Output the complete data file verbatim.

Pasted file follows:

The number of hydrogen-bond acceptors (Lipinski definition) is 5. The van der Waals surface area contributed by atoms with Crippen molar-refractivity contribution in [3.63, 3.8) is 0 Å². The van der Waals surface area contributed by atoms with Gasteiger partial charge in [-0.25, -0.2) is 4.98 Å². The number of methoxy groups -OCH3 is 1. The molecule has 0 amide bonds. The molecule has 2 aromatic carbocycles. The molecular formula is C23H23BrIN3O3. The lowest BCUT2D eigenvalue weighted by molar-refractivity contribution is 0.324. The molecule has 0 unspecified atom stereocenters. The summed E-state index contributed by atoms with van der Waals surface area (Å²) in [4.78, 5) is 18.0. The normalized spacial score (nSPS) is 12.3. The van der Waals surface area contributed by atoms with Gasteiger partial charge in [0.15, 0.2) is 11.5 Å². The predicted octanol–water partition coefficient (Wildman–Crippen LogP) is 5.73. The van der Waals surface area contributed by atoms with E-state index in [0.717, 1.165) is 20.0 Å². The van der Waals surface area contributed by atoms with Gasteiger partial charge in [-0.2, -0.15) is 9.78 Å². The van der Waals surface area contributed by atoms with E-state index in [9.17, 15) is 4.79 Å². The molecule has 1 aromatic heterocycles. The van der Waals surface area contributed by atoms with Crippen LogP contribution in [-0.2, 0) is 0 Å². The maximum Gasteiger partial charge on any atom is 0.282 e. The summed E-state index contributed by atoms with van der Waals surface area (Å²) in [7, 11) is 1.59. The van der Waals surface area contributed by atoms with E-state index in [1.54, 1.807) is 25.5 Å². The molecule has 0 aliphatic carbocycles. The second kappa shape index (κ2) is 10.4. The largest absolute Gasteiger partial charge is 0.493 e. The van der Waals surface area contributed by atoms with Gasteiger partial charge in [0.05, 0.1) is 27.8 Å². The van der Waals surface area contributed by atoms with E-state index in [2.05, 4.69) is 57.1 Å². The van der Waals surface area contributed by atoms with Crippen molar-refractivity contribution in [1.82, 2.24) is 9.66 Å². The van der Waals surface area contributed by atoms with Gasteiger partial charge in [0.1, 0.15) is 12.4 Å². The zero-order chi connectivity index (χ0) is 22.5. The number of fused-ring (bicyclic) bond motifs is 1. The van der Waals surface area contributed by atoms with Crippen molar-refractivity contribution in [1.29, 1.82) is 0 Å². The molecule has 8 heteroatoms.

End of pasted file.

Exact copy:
The number of hydrogen-bond acceptors (Lipinski definition) is 5. The van der Waals surface area contributed by atoms with Crippen molar-refractivity contribution in [3.63, 3.8) is 0 Å². The van der Waals surface area contributed by atoms with Gasteiger partial charge in [-0.25, -0.2) is 4.98 Å². The number of methoxy groups -OCH3 is 1. The molecule has 0 amide bonds. The molecule has 2 aromatic carbocycles. The molecular formula is C23H23BrIN3O3. The lowest BCUT2D eigenvalue weighted by molar-refractivity contribution is 0.324. The molecule has 0 unspecified atom stereocenters. The summed E-state index contributed by atoms with van der Waals surface area (Å²) in [4.78, 5) is 18.0. The normalized spacial score (nSPS) is 12.3. The van der Waals surface area contributed by atoms with Gasteiger partial charge in [0.15, 0.2) is 11.5 Å². The predicted octanol–water partition coefficient (Wildman–Crippen LogP) is 5.73. The van der Waals surface area contributed by atoms with E-state index in [0.717, 1.165) is 20.0 Å². The van der Waals surface area contributed by atoms with Gasteiger partial charge in [-0.2, -0.15) is 9.78 Å². The van der Waals surface area contributed by atoms with E-state index in [9.17, 15) is 4.79 Å². The molecule has 1 aromatic heterocycles. The van der Waals surface area contributed by atoms with Crippen LogP contribution in [-0.2, 0) is 0 Å². The maximum Gasteiger partial charge on any atom is 0.282 e. The summed E-state index contributed by atoms with van der Waals surface area (Å²) in [7, 11) is 1.59. The van der Waals surface area contributed by atoms with E-state index in [1.54, 1.807) is 25.5 Å². The molecule has 0 aliphatic carbocycles. The second kappa shape index (κ2) is 10.4. The largest absolute Gasteiger partial charge is 0.493 e. The van der Waals surface area contributed by atoms with Gasteiger partial charge in [0.05, 0.1) is 27.8 Å². The van der Waals surface area contributed by atoms with E-state index in [2.05, 4.69) is 57.1 Å². The van der Waals surface area contributed by atoms with Crippen molar-refractivity contribution in [1.82, 2.24) is 9.66 Å². The van der Waals surface area contributed by atoms with Gasteiger partial charge in [0.1, 0.15) is 12.4 Å². The zero-order chi connectivity index (χ0) is 22.5. The number of fused-ring (bicyclic) bond motifs is 1. The van der Waals surface area contributed by atoms with Crippen molar-refractivity contribution in [1.29, 1.82) is 0 Å². The molecule has 8 heteroatoms.